And no, that's not a punch line to a joke, though it could be. "Did you hear what's happening in Libya?" "No," she non-sequitered, "I was in New Jersey yesterday."

Be that as it may, I was in New Jersey yesterday. It was cousin Philip's 90th birthday. Everyone was there, the three Macbethian aunts, Shirley, Millie and Louise. Louise, the one who was kicked in the head by a horse when she was 20 and hasn't been the same since, has a soft spot in her heart for me. Maybe because I'm the only one with the patience to listen to her as she talks into her hands and bewails the decay of the world. She crochets for me brightly-colored doily-like luggage tags and packs up five of them in plastic containers that once held blue-berries or cherry tomatoes.

Aunt Louise had the salmon. There's no place in her Elizabeth, NJ neighborhood to get fresh fish. It's all Puerto Rican now and they drive like crazy and don't stop at lights. She's the only Jew left in her apartment building and she doesn't dare complain about the lack of heat. She can't afford to move.

Cousin Leo got up and sang a song for his father. He has Phil Spector hair, a clump like a ghost town tumbleweed. For whatever reason, presumably a paranoia about fluoride in water supply, he walked everywhere with a plastic gallon jug of distilled water. He drank nothing else but this.

Cousin Mark, the doctor, spoke too. The aunts wondered why he hid that handsome face behind that mustache.

The youngest son, Cousin Julius spoke too.

I thought of a Harry Ruby song that I heard Groucho Marx sing on an old record album I had.

Today, Father, is Father's Day
And we're giving you a tie
It's not much we know
It is just our way of showing you
We think you're a regular guy
You say that it was nice of us to bother
But it really was a pleasure to fuss
For according to our mother
You're our father
And that's good enough for us
Yes, that's good enough for us.

Then out came the cake with each candle, there were 10 in all, representing a decade, one decade being for luck. Cousin Philip, who still practices his violin two hours a day and still plays softball with the mens' group from the synagogue, blew out them all, though he hesitated and inhaled deeply around candle five.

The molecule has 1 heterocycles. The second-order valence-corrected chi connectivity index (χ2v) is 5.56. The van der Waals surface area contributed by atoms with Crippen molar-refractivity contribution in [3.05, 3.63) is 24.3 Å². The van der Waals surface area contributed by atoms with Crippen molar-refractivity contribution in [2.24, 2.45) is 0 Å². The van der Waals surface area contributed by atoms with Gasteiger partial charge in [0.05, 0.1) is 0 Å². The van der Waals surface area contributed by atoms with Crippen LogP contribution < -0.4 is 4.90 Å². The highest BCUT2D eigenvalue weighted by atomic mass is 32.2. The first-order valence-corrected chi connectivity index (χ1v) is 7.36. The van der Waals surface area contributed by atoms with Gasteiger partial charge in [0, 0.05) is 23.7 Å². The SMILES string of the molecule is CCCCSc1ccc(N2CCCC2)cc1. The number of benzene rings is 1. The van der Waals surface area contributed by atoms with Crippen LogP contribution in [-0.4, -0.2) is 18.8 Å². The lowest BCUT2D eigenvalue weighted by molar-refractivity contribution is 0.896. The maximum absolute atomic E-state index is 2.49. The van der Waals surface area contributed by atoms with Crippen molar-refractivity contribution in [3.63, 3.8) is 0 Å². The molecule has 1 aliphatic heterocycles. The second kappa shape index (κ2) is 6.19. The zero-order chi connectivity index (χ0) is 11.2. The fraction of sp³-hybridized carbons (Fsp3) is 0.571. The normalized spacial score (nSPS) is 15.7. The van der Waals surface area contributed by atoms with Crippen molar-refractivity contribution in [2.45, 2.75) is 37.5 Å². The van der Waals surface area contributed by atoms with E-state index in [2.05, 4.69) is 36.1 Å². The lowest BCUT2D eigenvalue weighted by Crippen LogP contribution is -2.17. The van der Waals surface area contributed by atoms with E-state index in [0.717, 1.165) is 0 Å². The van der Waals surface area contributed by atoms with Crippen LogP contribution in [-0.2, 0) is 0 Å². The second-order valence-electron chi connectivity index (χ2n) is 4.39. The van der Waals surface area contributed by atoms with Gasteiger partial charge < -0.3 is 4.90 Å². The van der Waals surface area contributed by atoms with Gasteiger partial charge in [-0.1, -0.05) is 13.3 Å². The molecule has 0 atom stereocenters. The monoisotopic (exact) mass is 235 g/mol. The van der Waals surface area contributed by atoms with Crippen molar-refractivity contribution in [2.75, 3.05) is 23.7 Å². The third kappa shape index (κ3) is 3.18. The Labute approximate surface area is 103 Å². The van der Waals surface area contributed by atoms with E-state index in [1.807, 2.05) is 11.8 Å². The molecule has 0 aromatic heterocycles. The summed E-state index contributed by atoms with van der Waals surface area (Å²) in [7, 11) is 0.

We took the Holland Tunnel back into the city. We were gone for just six hours. It only felt like 90 years.

Friday, March 18, 2011


Lysenko and advertising. This is complicated.

Right now I am reading a book by Rachel Polonsky called "Molotov's Magic Lantern Travels in Russian History." It's pretty high-faluting stuff for a copywriter, but I digress.

This morning I read a section on the Soviet destruction of an eminent Soviet scientist, Nicolai Vavilov. (The secret to reading a book about Russians is to clear your throat every time you get to a name. That sound approximates the pronunciation.) In any event Vavilov was the natural scientist. He studied grains from an anthropological point of view to determine how to modify them to survive conditions in Russia. He was trying to solve--90 years ago, the chronic food shortages that still afflict that part of the world. For his work, which stuck to rigorous scientific methodology, he was the cat's pajamas in Russia, even earning a ride in Lenin's Rolls Royce.